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Formally verifying hybrid protocols with the Nuprl logical programming environment
, 2001
"... We describe a generic switching protocol for the construction of hybrid protocols and prove it correct with the Nuprl proof development system. We introduce the concept of metaproperties to characterize communication properties that can be preserved by switching and identify switching invariants th ..."
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We describe a generic switching protocol for the construction of hybrid protocols and prove it correct with the Nuprl proof development system. We introduce the concept of metaproperties to characterize communication properties that can be preserved by switching and identify switching invariants that an implementation of the switching protocol must satisfy in order to work correctly. Our work shows how a theorem prover with a rich specification language can contribute to the design and implementation of verifiably correct adaptive protocols and that it can have a large impact when being engaged at the
An interpretation of isabelle/hol in hol light
 In Furbach and Shankar [20
"... Abstract. We define an interpretation of the Isabelle/HOL logic in HOL Light and its metalanguage, OCaml. Some aspects of the Isabelle logic are not representable directly in the HOL Light object logic. The interpretation thus takes the form of a set of elaboration rules, where features of the Isabe ..."
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Cited by 3 (1 self)
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Abstract. We define an interpretation of the Isabelle/HOL logic in HOL Light and its metalanguage, OCaml. Some aspects of the Isabelle logic are not representable directly in the HOL Light object logic. The interpretation thus takes the form of a set of elaboration rules, where features of the Isabelle logic that cannot be represented directly are elaborated to functors in OCaml. We demonstrate the effectiveness of the interpretation via an implementation, translating a significant part of the Isabelle standard library into HOL Light. 1
An executable formalization of the HOL/Nuprl connection in the metalogical framework Twelf
 In Geoff Sutcliffe and Andrei Voronkov, editors, Proceedings of Logic for Programming, Artificial Intelligence, and Reasoning (LPAR), Montego
, 2005
"... Abstract. Howe’s HOL/Nuprl connection is an interesting example of a translation between two fundamentally different logics, namely a typed higherorder logic and a polymorphic extensional type theory. In earlier work we have established a prooftheoretic correctness result of the translation in a w ..."
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Abstract. Howe’s HOL/Nuprl connection is an interesting example of a translation between two fundamentally different logics, namely a typed higherorder logic and a polymorphic extensional type theory. In earlier work we have established a prooftheoretic correctness result of the translation in a way that complements Howe’s semanticsbased justification and furthermore goes beyond the original HOL/Nuprl connection by providing the foundation for a proof translator. Using the Twelf logical framework, the present paper goes one step further. It presents the first rigorous formalization of this treatment in a logical framework, and hence provides a safe alternative to the translation of proofs. 1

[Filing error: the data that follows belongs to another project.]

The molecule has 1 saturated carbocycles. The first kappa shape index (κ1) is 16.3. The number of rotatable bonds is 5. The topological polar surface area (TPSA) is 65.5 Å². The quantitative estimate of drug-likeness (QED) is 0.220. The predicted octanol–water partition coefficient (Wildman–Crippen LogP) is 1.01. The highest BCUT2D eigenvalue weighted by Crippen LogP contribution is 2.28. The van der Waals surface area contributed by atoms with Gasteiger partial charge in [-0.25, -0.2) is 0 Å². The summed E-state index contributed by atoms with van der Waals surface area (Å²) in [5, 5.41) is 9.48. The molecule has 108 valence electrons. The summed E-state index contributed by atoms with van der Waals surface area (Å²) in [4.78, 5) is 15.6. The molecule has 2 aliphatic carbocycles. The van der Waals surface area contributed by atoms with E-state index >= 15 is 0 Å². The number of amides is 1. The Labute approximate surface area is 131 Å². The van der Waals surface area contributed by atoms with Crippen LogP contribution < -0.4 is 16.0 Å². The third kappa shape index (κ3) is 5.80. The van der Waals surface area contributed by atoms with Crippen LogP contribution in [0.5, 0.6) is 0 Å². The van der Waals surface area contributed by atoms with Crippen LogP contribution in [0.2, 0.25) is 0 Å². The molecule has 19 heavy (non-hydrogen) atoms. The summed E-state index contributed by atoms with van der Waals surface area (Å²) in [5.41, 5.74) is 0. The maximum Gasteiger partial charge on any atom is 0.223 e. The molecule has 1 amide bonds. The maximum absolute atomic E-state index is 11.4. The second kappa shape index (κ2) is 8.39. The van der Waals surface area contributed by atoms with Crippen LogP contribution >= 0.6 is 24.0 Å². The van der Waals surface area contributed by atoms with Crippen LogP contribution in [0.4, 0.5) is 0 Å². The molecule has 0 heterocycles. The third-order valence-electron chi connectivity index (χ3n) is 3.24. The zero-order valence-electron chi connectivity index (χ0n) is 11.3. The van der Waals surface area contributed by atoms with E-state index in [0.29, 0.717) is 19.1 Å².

Formalizing Automata II: Decidable Properties
"... Is it possible to create formal proofs of interesting mathematical theorems which are mechanically checked in every detail and yet are readable and even faithful to the best expositions of those results in the literature? This paper answers that question positively for theorems about decidable prope ..."
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Is it possible to create formal proofs of interesting mathematical theorems which are mechanically checked in every detail and yet are readable and even faithful to the best expositions of those results in the literature? This paper answers that question positively for theorems about decidable properties of nite automata. The exposition is from Hopcroft and Ullman's classic 1969 textbook Formal Languages and Their Relation to Automata. This paper describes a successful formalization which is faithful to that book. The requirement of being faithful to the book has unexpected consequences, namely that the underlying formal theory must include primitive notions of computability. This requirement makes a constructive formalization especially suitable. It also opens the possibility ofusingthe formal proofs to decide properties of automata. The paper shows how to do this. 1
Encoding the HOL Light logic in Coq
"... Abstract. We show how to encode the HOL Light logic in Coq. This makes an automatic translation of HOL proofs to Coq possible. The translated HOL proofs refer to translated HOL data types but those data types can be related to the standard Coq data types, making the HOL results useful for Coq. The t ..."
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Abstract. We show how to encode the HOL Light logic in Coq. This makes an automatic translation of HOL proofs to Coq possible. The translated HOL proofs refer to translated HOL data types but those data types can be related to the standard Coq data types, making the HOL results useful for Coq. The translated proofs have a size linear in the time HOL takes to process the original proofs. However the constant of linearity is large. The approach described in this paper is similar to the method of Pavel Naumov, MarkOliver Stehr and José Mesequer for translating HOL98 proofs to Nuprl [10].
An Executable Formalization of the HOL/Nuprl Connection